Sustainability drives KU engineers

From left, instructor Chris Depcik and students Ryan Lierz and Lou McKown, along with other KU engineering students, have built a hybrid car using a 1974 Volkswagen Super Beetle. It starts on biodiesel and then runs on an electric motor.

KU engineering students drive their hybrid car, made using a 1974 Volkswagen Super Beetle, which starts on biodiesel, then runs on an electric motor. They hope the vehicle gets 500 miles per gallon one day.

A team of Kansas University engineering students spent the past year cranking up a Car of Tomorrow by rebuilding and revamping some old-school technology.

That’s right, a 1974 Volkswagen Super Beetle.

“It’s a phenomenal vehicle,” said Lou McKown, support team leader on the project. “We’ve been able to build a neighborhood electric vehicle from scratch in less than a year.”

The vehicle — known officially as the Fuel Neutral Series Hybrid Vehicle Conversion Project — is the culmination of a design class for McKown and 10 other seniors in KU’s engineering school.

The seniors, dubbed EcoHawks, graduate today after envisioning, designing and executing a plan to turn the familiar Beetle donated by Das Autohaus into a one-of-a-kind unit of environmental responsibility, one capable of attaining speeds of 45 mph and stretching in-town fuel efficiency to 54 miles per gallon.

Getting the vehicle certified as street legal will be left to next year’s crop of EcoHawks, whose design responsibilities also will include gathering efficiency information and establishing the vehicle as a viable plug-in hybrid, complete with a solar-powered fueling station.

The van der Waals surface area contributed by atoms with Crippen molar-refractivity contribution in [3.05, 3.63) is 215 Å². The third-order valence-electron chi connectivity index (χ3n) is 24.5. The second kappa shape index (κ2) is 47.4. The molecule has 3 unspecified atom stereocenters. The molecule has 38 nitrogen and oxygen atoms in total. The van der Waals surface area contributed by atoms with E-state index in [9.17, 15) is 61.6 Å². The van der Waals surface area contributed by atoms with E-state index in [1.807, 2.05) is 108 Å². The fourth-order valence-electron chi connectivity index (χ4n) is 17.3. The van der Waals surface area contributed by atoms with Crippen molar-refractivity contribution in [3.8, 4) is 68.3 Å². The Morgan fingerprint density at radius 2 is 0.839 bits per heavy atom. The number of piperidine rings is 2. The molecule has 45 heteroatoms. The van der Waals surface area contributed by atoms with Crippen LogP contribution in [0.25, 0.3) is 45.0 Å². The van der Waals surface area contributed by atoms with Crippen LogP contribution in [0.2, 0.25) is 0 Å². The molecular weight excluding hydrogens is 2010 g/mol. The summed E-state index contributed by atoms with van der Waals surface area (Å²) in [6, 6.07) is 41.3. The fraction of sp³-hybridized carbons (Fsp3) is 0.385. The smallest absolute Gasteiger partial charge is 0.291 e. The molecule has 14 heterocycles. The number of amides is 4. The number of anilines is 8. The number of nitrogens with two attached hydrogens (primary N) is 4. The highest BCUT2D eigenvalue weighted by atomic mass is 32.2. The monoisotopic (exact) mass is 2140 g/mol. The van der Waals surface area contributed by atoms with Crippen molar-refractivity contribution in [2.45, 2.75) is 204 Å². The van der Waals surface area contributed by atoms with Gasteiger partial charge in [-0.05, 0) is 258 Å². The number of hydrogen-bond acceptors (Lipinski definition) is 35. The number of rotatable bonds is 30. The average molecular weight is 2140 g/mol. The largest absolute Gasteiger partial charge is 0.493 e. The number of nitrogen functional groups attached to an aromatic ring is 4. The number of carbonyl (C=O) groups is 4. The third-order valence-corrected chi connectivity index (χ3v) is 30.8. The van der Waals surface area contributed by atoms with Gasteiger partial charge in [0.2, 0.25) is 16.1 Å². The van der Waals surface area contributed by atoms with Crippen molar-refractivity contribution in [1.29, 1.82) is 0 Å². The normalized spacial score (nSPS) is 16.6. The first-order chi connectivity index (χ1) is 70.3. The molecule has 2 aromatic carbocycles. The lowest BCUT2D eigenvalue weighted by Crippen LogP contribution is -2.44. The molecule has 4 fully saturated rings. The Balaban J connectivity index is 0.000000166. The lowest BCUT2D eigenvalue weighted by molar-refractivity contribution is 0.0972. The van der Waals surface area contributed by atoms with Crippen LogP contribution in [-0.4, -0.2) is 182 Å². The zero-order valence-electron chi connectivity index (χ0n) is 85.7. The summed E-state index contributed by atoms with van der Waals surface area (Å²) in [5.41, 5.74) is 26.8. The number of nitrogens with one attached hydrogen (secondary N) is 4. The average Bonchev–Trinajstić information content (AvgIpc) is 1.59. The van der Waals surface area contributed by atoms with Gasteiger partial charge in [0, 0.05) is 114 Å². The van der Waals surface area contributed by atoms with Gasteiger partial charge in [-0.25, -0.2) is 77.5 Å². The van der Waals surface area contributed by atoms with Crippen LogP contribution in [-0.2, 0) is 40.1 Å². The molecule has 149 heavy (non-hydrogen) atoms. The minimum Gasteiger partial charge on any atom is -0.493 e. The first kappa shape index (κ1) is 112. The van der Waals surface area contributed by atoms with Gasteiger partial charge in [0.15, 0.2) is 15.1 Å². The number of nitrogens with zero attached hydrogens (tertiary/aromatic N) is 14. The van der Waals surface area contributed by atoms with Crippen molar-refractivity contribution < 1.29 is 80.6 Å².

“We want them to drive around town and get some real-world data,” said Chris Depcik, an assistant professor of mechanical engineering who created the class. “We’re trying to make it as real-world applicable as possible.”

The vehicle is powered by biodiesel brewed at KU, using cooking oil from Mrs. E’s cafeteria on Daisy Hill. The hybrid component involves an electric motor powered by 10 12-volt Discovery batteries, which together weigh 800 pounds.

The EcoHawks know that their car — now weighing in at more than 1.5 tons — will operate more efficiently once its lead-acid batteries can be switched out with lighter, lithium-ion units. One day, they hope to see the vehicle get 500 mpg.

It’s the kind of experience they look forward to using in the years ahead.

“The auto industry is crying out for bright new engineers equipped with the knowledge necessary to design and build the cars of the future,” said Bob Honea, director of KU’s Transportation Research Institute, a project supporter. “By creating this new and innovative design class, Chris has created excitement and energy in his students that I am sure will assure their future.”